Tuesday, 23 October 2007

A bit of a mission

It is difficult to describe my journey I ways that are interesting – suffice to say that I survived its rigours and the result is I am now here in Cuzco and in good shape.

I now don't believe the hype by the UK airports about arriving 3 hours early for international flights. I got there to be greeted by a sign that check-in would open at 5 am for the 6.20 flight! I had arrived at Heathrow around 11.30 pm, courtesy of my family and touched by my daughter's tearful farewell. A long wait ensued.

Barajas airport, Madrid is very new and grand in every way so I enjoyed a relaxed and watchful breakfast then joined my flight for Lima. Two no-shows meant that they had to off-load some baggage and we consequently left an hour late, but we made up most of the time in a flight of 11 hours and 20 minutes. I was sat next to a very nice non-English/Spanish speaking Russian girl

who was joining her cousin to work in Lima and surrounded by some hyper-active children who had presumably been dosed up with tartrazine for before the flight! I was not impressed with Iberia airline – the flight attendants were diffident and lazy and information from the pilot was non-existent.

Lima airport was quite organized and as I emerged customs to a sea of meet-and-greeters who raised their placards in unison at my arrival - for a moment felt like a VIP. I identified my driver José and we went to find his car for a 40 minute drive across the city to my hotel in Miraflores. José was quite chatty but I preferred not to take his mind off his driving which was less than suicidal but fast and furious among the rush traffic. My eyes began to smart against the fumes as I marveled at his expertise in negotiating the tightest spaces when undertaking and overtaking other road users. We sped along the Playa on the Pacific beach and he commented that the water wasn't too clean!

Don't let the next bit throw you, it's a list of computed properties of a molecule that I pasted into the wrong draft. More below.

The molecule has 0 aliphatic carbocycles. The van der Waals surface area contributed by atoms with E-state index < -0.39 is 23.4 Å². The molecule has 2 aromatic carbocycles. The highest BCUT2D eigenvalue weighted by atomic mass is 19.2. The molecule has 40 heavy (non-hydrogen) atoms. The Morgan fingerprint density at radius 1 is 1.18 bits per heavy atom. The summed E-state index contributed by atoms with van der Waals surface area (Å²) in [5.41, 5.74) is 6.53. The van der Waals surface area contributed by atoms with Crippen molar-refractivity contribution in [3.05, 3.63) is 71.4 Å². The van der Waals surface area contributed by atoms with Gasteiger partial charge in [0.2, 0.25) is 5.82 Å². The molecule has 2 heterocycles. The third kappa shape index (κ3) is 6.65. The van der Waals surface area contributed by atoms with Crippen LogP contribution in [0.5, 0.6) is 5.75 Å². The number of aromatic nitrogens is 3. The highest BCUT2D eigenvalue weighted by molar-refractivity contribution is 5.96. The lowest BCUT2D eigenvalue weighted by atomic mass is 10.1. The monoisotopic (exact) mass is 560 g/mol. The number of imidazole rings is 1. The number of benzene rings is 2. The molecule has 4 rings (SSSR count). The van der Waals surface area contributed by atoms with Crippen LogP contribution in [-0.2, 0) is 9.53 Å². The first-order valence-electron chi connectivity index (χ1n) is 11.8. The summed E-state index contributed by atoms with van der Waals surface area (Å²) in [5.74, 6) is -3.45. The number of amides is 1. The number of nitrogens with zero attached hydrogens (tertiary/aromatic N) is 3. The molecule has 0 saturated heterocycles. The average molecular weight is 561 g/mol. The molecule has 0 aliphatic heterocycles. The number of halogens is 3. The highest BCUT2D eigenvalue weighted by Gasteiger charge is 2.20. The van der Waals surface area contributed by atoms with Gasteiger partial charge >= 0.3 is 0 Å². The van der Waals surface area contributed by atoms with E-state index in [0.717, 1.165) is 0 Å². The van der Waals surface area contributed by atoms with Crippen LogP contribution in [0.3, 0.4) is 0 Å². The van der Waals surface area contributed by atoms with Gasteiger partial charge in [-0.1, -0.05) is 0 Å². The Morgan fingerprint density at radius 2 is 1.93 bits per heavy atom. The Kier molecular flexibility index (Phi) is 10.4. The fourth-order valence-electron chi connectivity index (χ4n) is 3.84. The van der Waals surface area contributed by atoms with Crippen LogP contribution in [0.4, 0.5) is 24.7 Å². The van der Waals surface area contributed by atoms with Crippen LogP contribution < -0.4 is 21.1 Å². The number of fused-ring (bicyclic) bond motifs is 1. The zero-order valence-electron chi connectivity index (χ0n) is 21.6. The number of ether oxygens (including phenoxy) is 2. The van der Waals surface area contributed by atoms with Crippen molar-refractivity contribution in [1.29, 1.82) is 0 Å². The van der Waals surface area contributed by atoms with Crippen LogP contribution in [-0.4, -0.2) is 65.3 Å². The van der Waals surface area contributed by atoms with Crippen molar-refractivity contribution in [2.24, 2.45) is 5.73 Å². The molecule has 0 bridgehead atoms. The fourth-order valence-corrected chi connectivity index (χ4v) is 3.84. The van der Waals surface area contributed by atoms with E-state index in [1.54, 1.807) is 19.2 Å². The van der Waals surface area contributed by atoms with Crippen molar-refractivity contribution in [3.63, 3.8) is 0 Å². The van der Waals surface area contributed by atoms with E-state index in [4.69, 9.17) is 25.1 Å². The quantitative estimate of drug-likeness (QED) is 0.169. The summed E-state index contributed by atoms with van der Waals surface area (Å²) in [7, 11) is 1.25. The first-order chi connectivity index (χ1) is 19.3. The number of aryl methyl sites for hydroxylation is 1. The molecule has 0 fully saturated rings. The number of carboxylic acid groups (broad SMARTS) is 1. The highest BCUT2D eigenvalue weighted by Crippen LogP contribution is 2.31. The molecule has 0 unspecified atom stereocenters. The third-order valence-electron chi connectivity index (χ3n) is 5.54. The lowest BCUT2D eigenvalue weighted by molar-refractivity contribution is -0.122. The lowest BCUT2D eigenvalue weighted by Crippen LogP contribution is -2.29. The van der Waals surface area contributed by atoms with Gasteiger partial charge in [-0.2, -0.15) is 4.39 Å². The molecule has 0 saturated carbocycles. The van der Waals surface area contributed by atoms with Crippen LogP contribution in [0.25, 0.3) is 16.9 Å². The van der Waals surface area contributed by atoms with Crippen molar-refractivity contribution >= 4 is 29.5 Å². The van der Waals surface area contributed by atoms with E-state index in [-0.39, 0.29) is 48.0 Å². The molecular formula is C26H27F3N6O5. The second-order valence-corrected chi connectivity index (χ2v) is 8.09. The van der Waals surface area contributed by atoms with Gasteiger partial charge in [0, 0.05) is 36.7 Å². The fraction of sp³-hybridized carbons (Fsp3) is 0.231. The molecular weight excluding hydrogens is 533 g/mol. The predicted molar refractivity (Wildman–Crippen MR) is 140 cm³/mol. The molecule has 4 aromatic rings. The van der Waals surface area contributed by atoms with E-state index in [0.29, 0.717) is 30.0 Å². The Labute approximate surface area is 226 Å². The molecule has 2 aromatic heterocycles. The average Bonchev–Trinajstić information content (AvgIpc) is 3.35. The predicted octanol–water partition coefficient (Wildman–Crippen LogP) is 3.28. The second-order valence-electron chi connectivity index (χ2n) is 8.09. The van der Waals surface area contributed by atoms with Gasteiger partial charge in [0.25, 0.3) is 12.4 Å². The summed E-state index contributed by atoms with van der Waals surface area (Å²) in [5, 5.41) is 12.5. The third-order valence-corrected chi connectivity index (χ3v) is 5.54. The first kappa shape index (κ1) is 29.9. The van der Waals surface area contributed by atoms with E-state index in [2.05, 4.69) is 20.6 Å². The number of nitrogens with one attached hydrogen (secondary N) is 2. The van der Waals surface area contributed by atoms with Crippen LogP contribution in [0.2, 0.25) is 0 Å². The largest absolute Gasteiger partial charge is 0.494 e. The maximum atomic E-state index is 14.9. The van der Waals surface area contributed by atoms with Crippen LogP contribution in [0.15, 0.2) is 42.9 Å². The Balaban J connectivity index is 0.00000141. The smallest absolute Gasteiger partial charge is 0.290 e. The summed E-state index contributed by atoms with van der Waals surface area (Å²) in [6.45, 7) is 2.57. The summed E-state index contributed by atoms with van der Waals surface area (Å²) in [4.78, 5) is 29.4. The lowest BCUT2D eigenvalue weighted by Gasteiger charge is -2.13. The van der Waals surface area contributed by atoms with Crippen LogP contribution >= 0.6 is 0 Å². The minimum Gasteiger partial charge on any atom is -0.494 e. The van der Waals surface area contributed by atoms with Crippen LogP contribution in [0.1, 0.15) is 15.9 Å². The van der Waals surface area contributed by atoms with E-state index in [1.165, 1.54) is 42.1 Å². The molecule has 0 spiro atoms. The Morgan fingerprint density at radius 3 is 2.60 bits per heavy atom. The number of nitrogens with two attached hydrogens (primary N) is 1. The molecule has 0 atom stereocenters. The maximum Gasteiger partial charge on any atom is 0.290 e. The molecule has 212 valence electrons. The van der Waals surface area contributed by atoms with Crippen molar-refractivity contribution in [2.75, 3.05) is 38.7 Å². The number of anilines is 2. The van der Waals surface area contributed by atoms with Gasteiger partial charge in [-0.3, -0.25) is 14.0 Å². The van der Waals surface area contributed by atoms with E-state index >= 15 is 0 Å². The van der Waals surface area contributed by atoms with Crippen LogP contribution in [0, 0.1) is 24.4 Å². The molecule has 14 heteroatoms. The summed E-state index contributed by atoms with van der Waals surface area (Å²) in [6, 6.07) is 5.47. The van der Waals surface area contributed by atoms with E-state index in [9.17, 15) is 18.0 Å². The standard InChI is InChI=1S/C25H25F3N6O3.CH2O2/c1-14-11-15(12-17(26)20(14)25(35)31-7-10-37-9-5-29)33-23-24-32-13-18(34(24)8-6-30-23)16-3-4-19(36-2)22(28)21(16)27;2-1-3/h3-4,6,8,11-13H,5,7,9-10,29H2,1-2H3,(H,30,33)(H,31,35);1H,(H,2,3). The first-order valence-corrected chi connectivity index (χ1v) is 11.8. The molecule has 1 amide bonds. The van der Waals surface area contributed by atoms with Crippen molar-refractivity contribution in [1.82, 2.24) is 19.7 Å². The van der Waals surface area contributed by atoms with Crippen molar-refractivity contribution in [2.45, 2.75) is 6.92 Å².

We arrived at the hotel and after registration I ordered a hamburger and my very first Pisco sour. In consequence I slept well, until around 4 am and enjoyed a relaxed breakfast followed by a quick stroll around Miraflores noticing the dog walkers and hopeful car wash boys.

Leaving Lima was a more relaxed affair and José got me to the airport with the 45 minute journey costing about £7 each way. The airport was very organized and I joined my LAN flight and was further impressed by the flight staff who were without exception attentive and helpful, making an interesting comparison with the Iberia lot who seemed flight weary to a man. It did however seem curious that the LAN staff wore a USA badge showing that they spoke good English!

Arriving at Cuzco I was met by Cesar and transported to his town house with five levels where I have a great room with a panoramic view overlooking some houses and hills. I have been given lunch by Elizabeth his wife and told to rest and drink Mate de Coca to reduce the effects of the altitude. I am in the process of meeting the rest of the family and just now planning my siesta!


Stuart said...

Iberia staff are the rudest and lazy people I have ever met. They way they look at you and talk to you, the way that they visibly look annoyed to be forced to have any interaction with you.

LAN staff are excellent, the aircraft are brand new and the service great.

Your driver José is a thoroughly decent guy whose hobby is collecting propinas in various currencies and trading them for dollars and nuevos soles later on. Did he have any £ to trade? He was so let down when I explained the coins he had with the Queens head on them were Canadian.

The people of Lima, I have concluded, are the worst drivers in the world, and because of this are by far the best drivers on the face of this planet.

Itzi said...

Stuart's statement is world-wide known and accepted: I can assure you that they are "the rudest and lazy people I have ever met".

Even traveling in Business Class, once they shouted at me when I was asking for a blanket...